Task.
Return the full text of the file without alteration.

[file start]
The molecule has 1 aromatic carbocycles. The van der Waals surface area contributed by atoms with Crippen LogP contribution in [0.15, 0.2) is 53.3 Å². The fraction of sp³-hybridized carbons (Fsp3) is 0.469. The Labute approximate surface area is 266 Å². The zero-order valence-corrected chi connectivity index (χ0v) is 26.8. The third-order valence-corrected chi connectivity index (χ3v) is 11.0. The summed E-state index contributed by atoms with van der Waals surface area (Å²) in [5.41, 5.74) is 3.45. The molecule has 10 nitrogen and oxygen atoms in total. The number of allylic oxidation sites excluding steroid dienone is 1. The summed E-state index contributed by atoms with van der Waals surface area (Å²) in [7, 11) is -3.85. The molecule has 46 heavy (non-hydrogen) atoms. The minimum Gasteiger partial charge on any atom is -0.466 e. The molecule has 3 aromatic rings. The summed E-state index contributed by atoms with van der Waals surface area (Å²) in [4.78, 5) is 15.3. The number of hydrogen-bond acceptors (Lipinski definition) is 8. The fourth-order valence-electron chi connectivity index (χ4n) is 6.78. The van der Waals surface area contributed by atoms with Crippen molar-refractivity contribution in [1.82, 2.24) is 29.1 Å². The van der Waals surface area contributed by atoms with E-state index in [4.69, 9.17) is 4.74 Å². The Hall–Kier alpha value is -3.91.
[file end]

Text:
The molecule has 1 aromatic carbocycles. The van der Waals surface area contributed by atoms with Crippen LogP contribution in [0.15, 0.2) is 53.3 Å². The fraction of sp³-hybridized carbons (Fsp3) is 0.469. The Labute approximate surface area is 266 Å². The zero-order valence-corrected chi connectivity index (χ0v) is 26.8. The third-order valence-corrected chi connectivity index (χ3v) is 11.0. The summed E-state index contributed by atoms with van der Waals surface area (Å²) in [5.41, 5.74) is 3.45. The molecule has 10 nitrogen and oxygen atoms in total. The number of allylic oxidation sites excluding steroid dienone is 1. The summed E-state index contributed by atoms with van der Waals surface area (Å²) in [7, 11) is -3.85. The molecule has 46 heavy (non-hydrogen) atoms. The minimum Gasteiger partial charge on any atom is -0.466 e. The molecule has 3 aromatic rings. The summed E-state index contributed by atoms with van der Waals surface area (Å²) in [4.78, 5) is 15.3. The number of hydrogen-bond acceptors (Lipinski definition) is 8. The fourth-order valence-electron chi connectivity index (χ4n) is 6.78. The van der Waals surface area contributed by atoms with Crippen molar-refractivity contribution in [1.82, 2.24) is 29.1 Å². The van der Waals surface area contributed by atoms with E-state index in [4.69, 9.17) is 4.74 Å². The Hall–Kier alpha value is -3.91.